Selecting Barrier Repair Solutions

Home Forums The Skin Support Program Part 7- Skin Barrier Resources Selecting Barrier Repair Solutions

This topic contains 0 replies, has 1 voice, and was last updated by  Michael Anders 1 year, 6 months ago.

Viewing 1 post (of 1 total)
  • Author
  • #3399 Score: 0

    Michael Anders
    3 pts

    Each specific skin condition has it’s own unique characteristics, which are represented by very specific barrier abnormalities and immune response defects. And even though some skin conditions can have significant overlap (atopic dermatitis, seborrheic dermatitis, psoriasis), each is still slightly different.

    Nonetheless, using formulations that respect or potentially enhance the skin barrier is likely to produce more lasting results then focusing on immediate symptoms removal (such as simple usage of corticosteroids). This is because if the skin barrier is healthy, pathogens and foreign matter should not be able to pass deeper into the skin where they can cause immune activation.

    Essential of All Barrier Repair Formulations

    Most barrier repair solutions are primarily composed of fatty acids (oils), ceramides, cholesterol (optimal ratio of which depends on specific barrier abnormalities) ["Optimization of physiological lipid mixtures for barrier repair." M Man MQ, K R Feingold, C R Thornfeldt, P M Elias (June 13, 1996)" rel="popover" data-placement="top" role="button" data-trigger="focus" data-html="true">1]. Here are a few tips to consider when looking through viable solutions:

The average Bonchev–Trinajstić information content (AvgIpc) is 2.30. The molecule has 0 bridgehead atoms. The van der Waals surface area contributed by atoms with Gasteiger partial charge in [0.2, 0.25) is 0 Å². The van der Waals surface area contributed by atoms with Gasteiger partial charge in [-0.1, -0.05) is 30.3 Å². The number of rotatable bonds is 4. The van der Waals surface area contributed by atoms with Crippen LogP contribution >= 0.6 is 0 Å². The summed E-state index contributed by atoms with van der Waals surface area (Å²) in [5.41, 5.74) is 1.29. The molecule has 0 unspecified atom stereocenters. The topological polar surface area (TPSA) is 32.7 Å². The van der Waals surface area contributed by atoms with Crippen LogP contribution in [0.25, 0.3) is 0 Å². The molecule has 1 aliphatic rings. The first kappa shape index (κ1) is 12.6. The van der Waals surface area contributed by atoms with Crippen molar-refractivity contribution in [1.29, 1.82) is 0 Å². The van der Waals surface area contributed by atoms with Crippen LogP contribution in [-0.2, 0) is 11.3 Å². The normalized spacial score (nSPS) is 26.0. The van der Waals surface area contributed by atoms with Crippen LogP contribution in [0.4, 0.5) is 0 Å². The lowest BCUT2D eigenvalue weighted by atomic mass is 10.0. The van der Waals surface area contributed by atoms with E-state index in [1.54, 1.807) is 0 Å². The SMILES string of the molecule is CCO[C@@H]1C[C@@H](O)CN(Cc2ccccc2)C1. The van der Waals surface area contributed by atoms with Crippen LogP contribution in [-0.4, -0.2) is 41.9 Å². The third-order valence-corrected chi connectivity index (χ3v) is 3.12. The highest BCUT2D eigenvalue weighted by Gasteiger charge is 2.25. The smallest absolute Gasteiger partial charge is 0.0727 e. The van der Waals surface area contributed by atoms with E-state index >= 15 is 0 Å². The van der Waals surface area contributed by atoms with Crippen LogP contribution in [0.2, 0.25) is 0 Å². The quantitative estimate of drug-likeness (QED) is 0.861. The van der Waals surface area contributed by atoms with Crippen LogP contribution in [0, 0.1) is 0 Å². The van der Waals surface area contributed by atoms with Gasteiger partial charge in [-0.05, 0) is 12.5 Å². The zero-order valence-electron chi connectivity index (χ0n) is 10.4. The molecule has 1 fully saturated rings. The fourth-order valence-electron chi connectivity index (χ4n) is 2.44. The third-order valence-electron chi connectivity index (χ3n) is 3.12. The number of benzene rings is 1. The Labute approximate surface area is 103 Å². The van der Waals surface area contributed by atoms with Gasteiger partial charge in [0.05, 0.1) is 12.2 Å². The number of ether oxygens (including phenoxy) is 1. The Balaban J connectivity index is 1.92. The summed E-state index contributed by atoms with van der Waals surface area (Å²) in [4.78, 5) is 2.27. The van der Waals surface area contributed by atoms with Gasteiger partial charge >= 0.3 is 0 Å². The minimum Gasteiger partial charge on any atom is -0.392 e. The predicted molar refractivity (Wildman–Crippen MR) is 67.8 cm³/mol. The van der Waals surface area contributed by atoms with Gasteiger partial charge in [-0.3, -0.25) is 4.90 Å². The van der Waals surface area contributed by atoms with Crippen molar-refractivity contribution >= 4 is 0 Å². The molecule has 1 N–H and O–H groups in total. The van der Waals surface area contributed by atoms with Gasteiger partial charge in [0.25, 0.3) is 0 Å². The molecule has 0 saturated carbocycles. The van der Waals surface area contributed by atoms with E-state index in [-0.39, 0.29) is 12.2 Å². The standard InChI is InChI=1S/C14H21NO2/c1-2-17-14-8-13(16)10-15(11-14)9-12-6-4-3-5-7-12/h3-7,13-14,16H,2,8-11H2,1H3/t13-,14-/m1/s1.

Some Specifics for Seborrheic Dermatitis Prone Skin

    Given the depth of potential solutions, testing different formulations can be useful. However, the sheer number of options can be daunting. Below are few tips which can help you reduce the time you spend searching.

    • There is no reference in any medical literature to the avoidance of oil based formulations in the management of seborrheic dermatitis
    • Studies investigate the sebum of seborrheic dermatitis affected individuals actually show decreased lipid availability in the sebum
    • Avoidance of oleic acid rich formulations may be warranted, as released free fatty acids may trigger symptoms
    • Slightly acidic formulations (pH below 5.5) may be useful in jump-starting the natural barrier repair process

    General Tips for Testing Formulations

    • Spot testing on smaller areas of skin is always recommended to see how your skin responds
    • You can obtain a variety of free product samples in most pharmacies, clinics and dermatologist offices
    • The cost of something does not always relate to it’s effectiveness
Viewing 1 post (of 1 total)

You must be logged in to reply to this topic.